Money functions as a placeholder in any economic system; it does not have value outside of what its users place in it as a system of exchange. As noted by Asmundson & Oner (2012), the creation of money is one of the most significant developments in human civilization. Without money, human beings would be reduced to bartering for goods and services. While this may be feasible on a small-scale, community basis, this is not true for a national economy. For many centuries, gold and silver were the primary means of universal exchange, and all national currencies were linked to the possession of precious metals. But “eventually, the paper claim on the precious metal was delinked from the metal,” and paper money became common, although “fiat money is materially worthless, but has value simply because a nation collectively agrees to ascribe a value to it” (Asmundson & Oner, 2012, par. 10). Advocates of Bitcoin, which is a cryptocurrency not linked to any specific nation, argue that it is the next, natural step in the development of new monetary systems in the global Internet age.
This is true of shells and beads as much as it is for Bitcoin. What is unique and new about Bitcoin is the fact that it is the product of the Internet age of global commerce specifically for online transactions. It dates back to 2009, and, “Transactions are made with no middle men – meaning, no banks,” which is its greatest advantage, according to its supporters (Yellin, Aratari. & Pagliery, 2016, par.1). Since its birth, it has become more and more accepted in everyday transactions on popular sites such as Expedia and Overstock. It advertises itself as an anonymous currency, which is of interest in an era where there is great anxiety about revealing information online, although it has primarily been used as a source of speculation and investment than an actual currency until recently (Yellin, Aratari. & Pagliery, 2016). The concern, of course, is that a currency which is not linked to a particular nation will not have stability or real functionality if individuals cease to show interest in it. According to the Wharton School (2017), Bitcoin has the ability for individuals to create separate economic entities…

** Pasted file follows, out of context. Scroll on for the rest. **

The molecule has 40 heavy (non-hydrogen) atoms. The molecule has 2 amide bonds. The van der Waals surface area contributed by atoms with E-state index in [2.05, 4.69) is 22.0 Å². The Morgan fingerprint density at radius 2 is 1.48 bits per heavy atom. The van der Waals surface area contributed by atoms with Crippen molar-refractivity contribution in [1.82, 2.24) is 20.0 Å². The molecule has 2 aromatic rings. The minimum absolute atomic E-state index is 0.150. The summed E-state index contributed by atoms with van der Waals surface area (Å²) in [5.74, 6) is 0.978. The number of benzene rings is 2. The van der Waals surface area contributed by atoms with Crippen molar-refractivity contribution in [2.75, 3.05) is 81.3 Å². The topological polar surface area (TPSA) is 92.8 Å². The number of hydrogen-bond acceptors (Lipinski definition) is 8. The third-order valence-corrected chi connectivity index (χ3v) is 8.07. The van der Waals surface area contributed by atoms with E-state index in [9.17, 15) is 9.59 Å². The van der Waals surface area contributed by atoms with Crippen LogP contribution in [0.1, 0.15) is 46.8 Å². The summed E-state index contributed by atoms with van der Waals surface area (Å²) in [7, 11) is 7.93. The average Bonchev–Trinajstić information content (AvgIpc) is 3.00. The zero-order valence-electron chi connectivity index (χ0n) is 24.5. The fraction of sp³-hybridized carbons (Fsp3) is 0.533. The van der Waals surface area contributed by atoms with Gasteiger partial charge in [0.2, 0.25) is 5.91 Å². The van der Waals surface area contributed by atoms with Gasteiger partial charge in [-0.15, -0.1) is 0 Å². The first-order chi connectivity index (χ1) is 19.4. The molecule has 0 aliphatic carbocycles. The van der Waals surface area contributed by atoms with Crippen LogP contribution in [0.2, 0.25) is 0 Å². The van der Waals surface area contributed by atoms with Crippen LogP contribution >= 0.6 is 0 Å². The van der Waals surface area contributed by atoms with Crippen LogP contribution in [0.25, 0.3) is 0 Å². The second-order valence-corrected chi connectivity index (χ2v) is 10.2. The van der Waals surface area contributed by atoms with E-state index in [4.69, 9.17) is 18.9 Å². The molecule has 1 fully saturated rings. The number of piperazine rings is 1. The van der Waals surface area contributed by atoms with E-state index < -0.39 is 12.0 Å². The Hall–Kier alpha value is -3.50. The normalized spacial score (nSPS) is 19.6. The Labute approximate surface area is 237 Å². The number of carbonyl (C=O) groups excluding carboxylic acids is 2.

Asmundson, I., & Oner, C. (2012). What is money? IMF Journal, 49 (3). Retrieved from: http://www.imf.org/external/pubs/ft/fandd/2012/09/basics.htm
Gandal, N., Hamrick, J., Moore, T., & Oberman, T. (2018). Price manipulation in the Bitcoin ecosystem. Journal of Monetary Economics. Retrieved from: Is blockchain the next great hope or hype? (2017). Wharton School. Retrieved from: http://knowledge.wharton.upenn.edu/article/blockchain-next-great-hope-hype/
Yellin, T., Aratari, D. & Pagliery, J (2016). What is Bitcoin? CNN. Retrieved from: http://money.cnn.com/infographic/technology/what-is-bitcoin/
……South African Municipalities Municipal Revenue Loss Reduction through Improved Municipal Valuation Methodologies:Balance Sheet Enhancement of South African Municipalities to Improve Rates and Taxes Revenue GenerationAbstractThis study examines the property valuation process of Municipalities in South Africa and develops a strategy for strengthening that process in order to more efficiently value properties and ultimately to enhance municipal balance sheets and increase revenue streams. This study proposes an innovative valuation method based